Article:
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Steenbergen (NB): St. Gummarus (J.Th.J. Cuypers & J. Stuyt, 1900-1903)

Before the Reformation, there had been a catholic church in Steenbergen since the 12th century. The original church had been replaced by a Gothic church in ca. 1510. In the Eighty Years War it was used as an arsenal and later it became a protestant church. In 1820 it was demolished and replaced, on the same site, by the current protestant church.

In the meantime the catholics of Steenbergen had been attending hidden churches in nearby villages, until in 1707 a hidden church was opened in the town itself. A true church was built in 1831, a building in neo-Classical style to which in 1863 a tall tower was added. However, by the end of the 19th century it had become too small. Plans were made to replace it by a new church, to be built behind it. The old church was demolished in 1902.

The design of the new church was assigned to P.J.H. Cuypers, who made a first design in 1899, but the next year he handed the project over to his son Joseph Cuypers and his associate Jan Stuyt. The design was drastically altered in a more neo-Romanesque style that replaced the original neo-Gothic style, although the building still has many similarities with P.J.H.'s later work. The church is a big three-aisled cruciform basilica with a centralizing ground plan. The most characteristic element of this church is the enormous cone on the cilindrical crossing-tower, an idea that later returned in one of the designs for Joseph Cuypers' St. Bavo's cathedral in Haarlem.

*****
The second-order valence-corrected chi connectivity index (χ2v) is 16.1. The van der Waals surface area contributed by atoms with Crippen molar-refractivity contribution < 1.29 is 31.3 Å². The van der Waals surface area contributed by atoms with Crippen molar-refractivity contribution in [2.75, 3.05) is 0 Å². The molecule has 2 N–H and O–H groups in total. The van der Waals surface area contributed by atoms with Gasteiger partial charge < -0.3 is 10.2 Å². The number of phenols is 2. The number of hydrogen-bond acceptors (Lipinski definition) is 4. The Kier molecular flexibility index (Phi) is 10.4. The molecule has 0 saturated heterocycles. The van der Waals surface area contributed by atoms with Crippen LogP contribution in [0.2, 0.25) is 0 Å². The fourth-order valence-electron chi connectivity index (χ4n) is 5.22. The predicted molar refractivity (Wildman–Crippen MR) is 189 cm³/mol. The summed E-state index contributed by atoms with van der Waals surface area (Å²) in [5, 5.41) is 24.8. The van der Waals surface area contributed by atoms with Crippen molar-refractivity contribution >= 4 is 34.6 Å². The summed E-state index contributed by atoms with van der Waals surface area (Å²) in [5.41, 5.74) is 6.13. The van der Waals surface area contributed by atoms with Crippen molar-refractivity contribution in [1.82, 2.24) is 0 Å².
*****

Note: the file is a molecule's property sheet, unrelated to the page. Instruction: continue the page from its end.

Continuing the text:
The church was built on 1100 piles, but despite these the church started to sag soon after its completion, which caused great damage to the walls. In 1927 measures were taken to stabilize the church. On the north-side of the transept a new chapel was built to provide extra support, and the portal on the south-side was enlarged. On October the 30th of 1944 retreating German troops blew up the church. Repairs lasted until 1950, although the crossing-tower wasn't rebuilt until 1960.

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